By Matt Schickling
Wire Staff Writer
Four years ago, state Sen. Stewart Greenleaf celebrated his ninth consecutive victory in Pennsylvania’s 12th Senatorial District. Greenleaf’s challenger in 2010, Democratic candidate Ruth Damsker, is again looking to unseat him in the Nov. 4 election.
“2010 was not a good year for Democrats,” Damsker said. “I’m very concerned about the last four years here. I think the failure and lack of leadership by Corbett has been devastating to the people of PA.”
Greenleaf won the previous election by a significant margin with about 64 percent of the votes. He believes his 36-year tenure gives him the experience necessary to hold his seat for another four years.
“I just run on what my record is,” Greenleaf said. “It takes a while to learn how to pass legislation, and some people never do. I passed a number of bills through bipartisan activity and issues-based legislation.”
He cited his role in passing the Human Trafficking Law, also known as Act 105, with co-sponsor Andrew Dinniman, a Democratic member of the Pennsylvania Senate, as support for his willingness to reach across the aisle.
“Much of what we’ve passed has been unanimous,” Greenleaf said.
Damsker commends him for this but says there are several other issues left untouched by the senator.
“I have seen him out there as far as with sex and human trafficking, which is important,” she said. “But, frankly, I don’t know anybody that’s for sex trafficking. He touts that as his big accomplishment while we’re losing the middle class.”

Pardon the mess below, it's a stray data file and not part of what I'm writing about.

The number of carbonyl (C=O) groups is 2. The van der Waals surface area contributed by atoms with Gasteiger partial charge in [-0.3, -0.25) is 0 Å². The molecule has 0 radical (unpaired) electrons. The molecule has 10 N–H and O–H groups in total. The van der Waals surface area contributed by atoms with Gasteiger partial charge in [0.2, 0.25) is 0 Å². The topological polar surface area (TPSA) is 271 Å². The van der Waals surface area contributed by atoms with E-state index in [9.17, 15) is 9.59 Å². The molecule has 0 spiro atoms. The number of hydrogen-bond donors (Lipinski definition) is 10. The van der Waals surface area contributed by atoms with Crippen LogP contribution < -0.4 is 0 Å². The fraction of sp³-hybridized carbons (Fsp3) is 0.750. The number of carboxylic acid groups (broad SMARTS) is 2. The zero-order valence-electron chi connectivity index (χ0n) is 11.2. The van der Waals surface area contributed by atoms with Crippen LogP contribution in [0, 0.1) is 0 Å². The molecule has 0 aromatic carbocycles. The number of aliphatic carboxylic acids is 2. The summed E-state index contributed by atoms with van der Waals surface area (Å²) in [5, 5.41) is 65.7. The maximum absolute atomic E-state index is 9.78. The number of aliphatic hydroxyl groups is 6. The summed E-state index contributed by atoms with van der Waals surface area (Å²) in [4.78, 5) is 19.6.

Damsker was born and raised in Cheltenham, but now lives in Upper Gwynedd Township. She was township controller in Cheltenham for 12 years before being elected as a Montgomery County commissioner, serving two terms from 2000 to 2008.
Despite her loss in 2010, Pennsylvania Democratic leaders called on Damsker to run again, believing that this election represents a unique opportunity for Democrats to regain control of the Senate.
“We need to flip the state Senate, which is possible. We only need two more seats,” she said.
Damsker raises issues with Greenleaf for his support of several of Gov. Tom Corbett’s initiatives, like Greenleaf’s voting to pass budgets, especially in regard to cuts in education.
“I don’t know of anybody who has really benefitted from the Corbett budget. He has cut and cut and cut, and Sen. Greenleaf has to accept responsibility,” she said. “He can say that he’s for education, but he voted to cut that by a billion dollars.”
Greenleaf, in support of his record, argues this differently.
“We’ve had record funding for schools,” he said, adding that the state government allocated $10.5 billion for education. “That’s with a total budget of about $28 billion.”
Damsker says that Corbett’s budget left municipalities to shoulder much of the cost of education.
“Homeowners pay over 60 percent. The seniors paying those taxes are being forced out of their homes. Young people can’t afford to buy houses because the taxes are so high,” she said. “One of the biggest responsibilities of a legislator is the budget.”
Greenleaf says that while he believes education is funded adequately, the funding is not distributed as it should be.
“Our community schools did not receive enough funding,” he said. “We’re going to continue to fight that battle.”
The two candidates participated in a public forum on Oct. 27 at Foulkeways Retirement Community in Gwynedd, but the debate took place after the Wire went to press. Both candidates agreed to attend.
“All I do is work as hard as I can to have an issue-focused campaign. It’s up to the voters to decide,” Greenleaf said.
“I would be honored to serve this district, and serve the people and put Pennsylvania back on the right track to the top in education and job creation,” Damsker said.
The Pennsylvania general elections take place on Nov. 4. The 12th Senatorial District is comprised of parts of Bucks and Montgomery counties.